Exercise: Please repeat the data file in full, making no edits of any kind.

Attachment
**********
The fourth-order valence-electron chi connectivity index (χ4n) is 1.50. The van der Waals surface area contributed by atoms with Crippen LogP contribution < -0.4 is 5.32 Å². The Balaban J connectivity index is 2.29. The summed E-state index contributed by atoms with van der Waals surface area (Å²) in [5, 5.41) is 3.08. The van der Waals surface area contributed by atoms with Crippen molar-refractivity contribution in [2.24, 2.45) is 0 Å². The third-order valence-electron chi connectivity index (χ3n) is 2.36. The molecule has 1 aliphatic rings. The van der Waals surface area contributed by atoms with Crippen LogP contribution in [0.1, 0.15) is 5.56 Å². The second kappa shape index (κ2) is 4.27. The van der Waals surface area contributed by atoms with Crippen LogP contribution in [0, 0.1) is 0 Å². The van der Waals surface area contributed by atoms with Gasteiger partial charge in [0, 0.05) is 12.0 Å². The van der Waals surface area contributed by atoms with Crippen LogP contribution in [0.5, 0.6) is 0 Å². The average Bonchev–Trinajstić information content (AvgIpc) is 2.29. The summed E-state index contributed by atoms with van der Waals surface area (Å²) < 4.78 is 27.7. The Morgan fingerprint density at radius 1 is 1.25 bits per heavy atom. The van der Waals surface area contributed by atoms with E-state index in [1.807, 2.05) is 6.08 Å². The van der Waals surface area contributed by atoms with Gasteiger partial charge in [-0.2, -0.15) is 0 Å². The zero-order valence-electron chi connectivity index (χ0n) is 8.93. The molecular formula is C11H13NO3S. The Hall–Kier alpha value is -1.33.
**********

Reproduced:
The fourth-order valence-electron chi connectivity index (χ4n) is 1.50. The van der Waals surface area contributed by atoms with Crippen LogP contribution < -0.4 is 5.32 Å². The Balaban J connectivity index is 2.29. The summed E-state index contributed by atoms with van der Waals surface area (Å²) in [5, 5.41) is 3.08. The van der Waals surface area contributed by atoms with Crippen molar-refractivity contribution in [2.24, 2.45) is 0 Å². The third-order valence-electron chi connectivity index (χ3n) is 2.36. The molecule has 1 aliphatic rings. The van der Waals surface area contributed by atoms with Crippen LogP contribution in [0.1, 0.15) is 5.56 Å². The second kappa shape index (κ2) is 4.27. The van der Waals surface area contributed by atoms with Crippen LogP contribution in [0, 0.1) is 0 Å². The van der Waals surface area contributed by atoms with Gasteiger partial charge in [0, 0.05) is 12.0 Å². The van der Waals surface area contributed by atoms with Crippen LogP contribution in [0.5, 0.6) is 0 Å². The average Bonchev–Trinajstić information content (AvgIpc) is 2.29. The summed E-state index contributed by atoms with van der Waals surface area (Å²) < 4.78 is 27.7. The Morgan fingerprint density at radius 1 is 1.25 bits per heavy atom. The van der Waals surface area contributed by atoms with E-state index in [1.807, 2.05) is 6.08 Å². The van der Waals surface area contributed by atoms with Gasteiger partial charge in [-0.2, -0.15) is 0 Å². The zero-order valence-electron chi connectivity index (χ0n) is 8.93. The molecular formula is C11H13NO3S. The Hall–Kier alpha value is -1.33.